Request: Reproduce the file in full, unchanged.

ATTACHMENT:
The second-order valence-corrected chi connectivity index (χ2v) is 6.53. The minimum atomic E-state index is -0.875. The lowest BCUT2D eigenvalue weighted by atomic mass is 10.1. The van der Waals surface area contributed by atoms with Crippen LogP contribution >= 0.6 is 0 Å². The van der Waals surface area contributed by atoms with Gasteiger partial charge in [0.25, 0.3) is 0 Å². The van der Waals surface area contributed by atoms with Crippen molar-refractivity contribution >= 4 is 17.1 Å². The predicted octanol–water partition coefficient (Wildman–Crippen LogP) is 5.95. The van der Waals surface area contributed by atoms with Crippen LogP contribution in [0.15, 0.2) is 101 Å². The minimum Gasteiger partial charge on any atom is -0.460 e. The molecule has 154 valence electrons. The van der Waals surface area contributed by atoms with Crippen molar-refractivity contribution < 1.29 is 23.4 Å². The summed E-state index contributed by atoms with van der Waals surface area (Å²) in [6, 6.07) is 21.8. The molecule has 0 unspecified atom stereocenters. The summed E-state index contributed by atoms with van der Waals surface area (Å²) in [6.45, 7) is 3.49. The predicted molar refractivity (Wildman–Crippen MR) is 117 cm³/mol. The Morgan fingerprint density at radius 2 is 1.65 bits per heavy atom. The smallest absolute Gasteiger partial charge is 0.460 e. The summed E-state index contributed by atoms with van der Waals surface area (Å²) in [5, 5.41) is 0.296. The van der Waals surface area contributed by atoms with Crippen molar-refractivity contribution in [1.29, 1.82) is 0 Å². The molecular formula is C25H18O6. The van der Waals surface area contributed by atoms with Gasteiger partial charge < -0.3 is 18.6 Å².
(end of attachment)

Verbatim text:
The second-order valence-corrected chi connectivity index (χ2v) is 6.53. The minimum atomic E-state index is -0.875. The lowest BCUT2D eigenvalue weighted by atomic mass is 10.1. The van der Waals surface area contributed by atoms with Crippen LogP contribution >= 0.6 is 0 Å². The van der Waals surface area contributed by atoms with Gasteiger partial charge in [0.25, 0.3) is 0 Å². The van der Waals surface area contributed by atoms with Crippen molar-refractivity contribution >= 4 is 17.1 Å². The predicted octanol–water partition coefficient (Wildman–Crippen LogP) is 5.95. The van der Waals surface area contributed by atoms with Crippen LogP contribution in [0.15, 0.2) is 101 Å². The minimum Gasteiger partial charge on any atom is -0.460 e. The molecule has 154 valence electrons. The van der Waals surface area contributed by atoms with Crippen molar-refractivity contribution < 1.29 is 23.4 Å². The summed E-state index contributed by atoms with van der Waals surface area (Å²) in [6, 6.07) is 21.8. The molecule has 0 unspecified atom stereocenters. The summed E-state index contributed by atoms with van der Waals surface area (Å²) in [6.45, 7) is 3.49. The predicted molar refractivity (Wildman–Crippen MR) is 117 cm³/mol. The Morgan fingerprint density at radius 2 is 1.65 bits per heavy atom. The smallest absolute Gasteiger partial charge is 0.460 e. The summed E-state index contributed by atoms with van der Waals surface area (Å²) in [5, 5.41) is 0.296. The van der Waals surface area contributed by atoms with Crippen molar-refractivity contribution in [1.29, 1.82) is 0 Å². The molecular formula is C25H18O6. The van der Waals surface area contributed by atoms with Gasteiger partial charge < -0.3 is 18.6 Å².